The Alloyin faction is all about armor, damage mitigation, and creatures which are increasing in power over time.  They seem to want to play for a longer, slower paced game to outlast their opponents and build up an overpowering force.  Also they have some cards with a new mechanic, the ability to “activate”.  This means you can use their action every single turn that they are alive and in play at the start of your turn.  Their downside seems to be generally low attack, especially early, and a lot of units with weak stats.  Overuse of their special units early can put you in such a deficit that you can won’t alive long enough to enjoy your higher level cards later.

One complaint about the UI for this though… it’s hard to see when creatures like Synapsis Oracle and Munitions Bot have an action that is usable.  The cards have a slight glow around them similar to the ones in your hand but I miss it many times, it needs to be more obvious.

One other note, I really like that the Alloyin robot buffs have a special animation.  Playing a card like Matrix Warden, selecting a target, and then having it play a little animation when the effect triggers is very cool.  One of the things I really like about this game UI concept.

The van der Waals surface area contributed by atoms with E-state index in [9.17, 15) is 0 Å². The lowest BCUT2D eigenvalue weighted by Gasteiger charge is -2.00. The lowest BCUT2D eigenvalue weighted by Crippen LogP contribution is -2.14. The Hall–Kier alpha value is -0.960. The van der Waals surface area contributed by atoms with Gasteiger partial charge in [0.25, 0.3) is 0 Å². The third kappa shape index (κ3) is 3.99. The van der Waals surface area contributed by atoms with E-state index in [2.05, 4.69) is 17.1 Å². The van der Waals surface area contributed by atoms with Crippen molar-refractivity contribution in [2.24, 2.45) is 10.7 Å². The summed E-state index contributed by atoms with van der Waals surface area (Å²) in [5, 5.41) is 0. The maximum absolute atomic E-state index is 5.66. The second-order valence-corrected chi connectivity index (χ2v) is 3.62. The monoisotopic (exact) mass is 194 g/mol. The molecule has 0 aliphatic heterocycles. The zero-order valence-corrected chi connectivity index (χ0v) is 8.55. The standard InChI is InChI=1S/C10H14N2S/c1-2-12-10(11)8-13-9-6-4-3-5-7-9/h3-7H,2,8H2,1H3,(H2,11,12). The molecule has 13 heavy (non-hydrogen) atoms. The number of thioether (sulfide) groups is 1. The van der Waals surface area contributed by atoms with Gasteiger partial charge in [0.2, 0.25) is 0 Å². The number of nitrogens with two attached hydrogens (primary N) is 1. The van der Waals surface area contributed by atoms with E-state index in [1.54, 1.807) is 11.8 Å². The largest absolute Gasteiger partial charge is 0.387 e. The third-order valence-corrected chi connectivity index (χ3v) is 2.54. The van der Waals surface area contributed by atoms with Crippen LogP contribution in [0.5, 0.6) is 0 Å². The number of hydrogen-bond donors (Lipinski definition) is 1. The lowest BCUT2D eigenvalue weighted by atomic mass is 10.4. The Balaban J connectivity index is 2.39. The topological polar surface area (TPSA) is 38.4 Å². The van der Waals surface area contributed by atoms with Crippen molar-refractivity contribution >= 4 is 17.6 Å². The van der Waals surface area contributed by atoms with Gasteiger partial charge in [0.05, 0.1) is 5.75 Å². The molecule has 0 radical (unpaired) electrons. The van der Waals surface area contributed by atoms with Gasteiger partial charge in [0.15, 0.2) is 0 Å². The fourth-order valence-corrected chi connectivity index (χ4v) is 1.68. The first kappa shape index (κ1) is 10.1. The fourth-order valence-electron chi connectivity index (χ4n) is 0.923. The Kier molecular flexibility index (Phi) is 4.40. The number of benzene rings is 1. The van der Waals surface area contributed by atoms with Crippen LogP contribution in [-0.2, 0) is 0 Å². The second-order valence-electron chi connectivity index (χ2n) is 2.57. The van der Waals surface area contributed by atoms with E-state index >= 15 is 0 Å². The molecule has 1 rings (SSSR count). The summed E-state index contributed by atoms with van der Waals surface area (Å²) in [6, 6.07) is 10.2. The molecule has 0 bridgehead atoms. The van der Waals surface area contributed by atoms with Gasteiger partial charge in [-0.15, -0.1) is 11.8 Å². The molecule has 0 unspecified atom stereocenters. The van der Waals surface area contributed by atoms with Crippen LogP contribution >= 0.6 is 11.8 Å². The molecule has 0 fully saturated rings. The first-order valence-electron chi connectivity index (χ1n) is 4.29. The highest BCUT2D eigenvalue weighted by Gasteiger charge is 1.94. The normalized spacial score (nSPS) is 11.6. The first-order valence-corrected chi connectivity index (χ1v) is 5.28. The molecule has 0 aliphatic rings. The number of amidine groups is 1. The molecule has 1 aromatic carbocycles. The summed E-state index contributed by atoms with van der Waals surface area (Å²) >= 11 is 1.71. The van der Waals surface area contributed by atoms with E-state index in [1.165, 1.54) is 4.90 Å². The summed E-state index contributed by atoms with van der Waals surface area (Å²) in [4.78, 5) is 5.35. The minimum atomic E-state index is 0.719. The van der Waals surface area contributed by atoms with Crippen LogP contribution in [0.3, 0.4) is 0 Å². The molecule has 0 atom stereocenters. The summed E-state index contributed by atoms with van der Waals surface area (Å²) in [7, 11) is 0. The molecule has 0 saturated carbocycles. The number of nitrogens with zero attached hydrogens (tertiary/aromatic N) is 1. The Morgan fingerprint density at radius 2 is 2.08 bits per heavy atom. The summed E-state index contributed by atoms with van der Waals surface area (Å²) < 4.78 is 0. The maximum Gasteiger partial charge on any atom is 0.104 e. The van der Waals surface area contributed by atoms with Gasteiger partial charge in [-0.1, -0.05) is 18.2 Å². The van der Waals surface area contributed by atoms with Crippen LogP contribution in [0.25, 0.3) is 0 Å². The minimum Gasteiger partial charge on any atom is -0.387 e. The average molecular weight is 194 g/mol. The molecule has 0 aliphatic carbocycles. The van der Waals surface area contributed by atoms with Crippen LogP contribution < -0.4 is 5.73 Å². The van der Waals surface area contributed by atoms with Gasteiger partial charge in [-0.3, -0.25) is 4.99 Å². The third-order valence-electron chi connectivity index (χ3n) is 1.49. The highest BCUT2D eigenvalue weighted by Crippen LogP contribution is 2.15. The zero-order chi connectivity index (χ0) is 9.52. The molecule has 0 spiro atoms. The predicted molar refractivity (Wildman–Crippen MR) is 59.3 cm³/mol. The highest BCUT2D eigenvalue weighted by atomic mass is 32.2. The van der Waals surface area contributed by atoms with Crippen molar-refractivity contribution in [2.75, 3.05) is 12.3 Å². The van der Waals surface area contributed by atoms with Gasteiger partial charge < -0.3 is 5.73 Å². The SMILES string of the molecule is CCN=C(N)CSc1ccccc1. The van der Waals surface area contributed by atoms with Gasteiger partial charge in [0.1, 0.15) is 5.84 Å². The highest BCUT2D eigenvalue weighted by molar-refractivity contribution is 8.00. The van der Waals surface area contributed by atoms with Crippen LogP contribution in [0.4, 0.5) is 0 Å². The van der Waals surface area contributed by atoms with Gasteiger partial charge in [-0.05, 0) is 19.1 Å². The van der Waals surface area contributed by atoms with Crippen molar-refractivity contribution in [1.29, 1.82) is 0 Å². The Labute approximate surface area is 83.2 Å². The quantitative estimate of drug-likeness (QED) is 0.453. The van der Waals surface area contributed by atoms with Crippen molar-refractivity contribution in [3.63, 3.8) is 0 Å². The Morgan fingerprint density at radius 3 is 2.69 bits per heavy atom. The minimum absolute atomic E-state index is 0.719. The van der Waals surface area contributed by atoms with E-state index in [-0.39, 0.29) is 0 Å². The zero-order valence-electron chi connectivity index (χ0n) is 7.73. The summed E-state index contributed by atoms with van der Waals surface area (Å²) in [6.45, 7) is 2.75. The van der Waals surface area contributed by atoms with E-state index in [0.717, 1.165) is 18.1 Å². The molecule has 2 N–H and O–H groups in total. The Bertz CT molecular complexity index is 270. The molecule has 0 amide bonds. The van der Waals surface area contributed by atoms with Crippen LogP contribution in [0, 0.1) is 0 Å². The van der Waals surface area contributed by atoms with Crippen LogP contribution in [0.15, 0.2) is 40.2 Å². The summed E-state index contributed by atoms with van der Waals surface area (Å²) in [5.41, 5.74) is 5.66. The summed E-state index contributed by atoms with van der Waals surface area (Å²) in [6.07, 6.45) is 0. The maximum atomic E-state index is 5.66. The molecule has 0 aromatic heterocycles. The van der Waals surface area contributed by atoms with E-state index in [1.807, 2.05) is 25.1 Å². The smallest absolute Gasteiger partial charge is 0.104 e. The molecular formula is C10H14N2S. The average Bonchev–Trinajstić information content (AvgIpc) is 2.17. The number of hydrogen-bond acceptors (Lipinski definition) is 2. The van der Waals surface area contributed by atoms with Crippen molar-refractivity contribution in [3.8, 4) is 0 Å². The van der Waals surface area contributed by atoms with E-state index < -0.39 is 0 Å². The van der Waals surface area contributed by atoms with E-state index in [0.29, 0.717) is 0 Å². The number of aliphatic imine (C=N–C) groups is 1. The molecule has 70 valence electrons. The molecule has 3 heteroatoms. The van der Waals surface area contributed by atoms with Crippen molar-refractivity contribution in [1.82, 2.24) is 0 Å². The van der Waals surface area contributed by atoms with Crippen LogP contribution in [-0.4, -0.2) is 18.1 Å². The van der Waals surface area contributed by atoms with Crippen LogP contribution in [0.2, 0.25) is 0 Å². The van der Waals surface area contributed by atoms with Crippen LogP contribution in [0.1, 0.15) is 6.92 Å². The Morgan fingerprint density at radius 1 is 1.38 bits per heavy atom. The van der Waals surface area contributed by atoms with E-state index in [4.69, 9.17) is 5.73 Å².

I have only played a few games so far and I got solidly trounced several times by computer normal before dropping down to computer easy, it definitely takes a while to get a feel for the new cards and how the deck works.  I moved back up to computer normal and seem to be doing better but I am mainly playing the sample decks and they are not that strong compared to the starters I feel.  It will be interesting to play the other starter decks.  I’m scared of “computer hard” if they ever make it…

Decklist:

Synapsis Oracle x 1 – Lets you discard a card from your hand to upgrade it every turn as an action.  This means you want to keep her alive as long as possible, that is a super powerful effect!  She has high health but very low damage.  Not a robot.

Brightsteel Sentinel x 1 – Heavily armors all your robots on the turn he enters play only, can be a powerful effect for swinging a lot of battles your way.  But I often found myself not playing him because I didn’t have enough robots in play to be worth it.

Scrapforge Titan x 2 – Tiny weakling that grows to an enormous beast by Level 3.  Very nice to upgrade with Oracle or Technosmith so you don’t have to play him at the lower levels.  Really fun to buff up at the higher levels but annoying when it gets taken out by “Cull the Weak” or something similar.  You need a little breathing room to get him leveled up so I don’t play him every game.

Technosmith x 2 – Already seen him before, he’s pretty good but his level 1 version is a little weak which means playing him early can weaken your early board position in return for a stronger deck later.  Not a robot.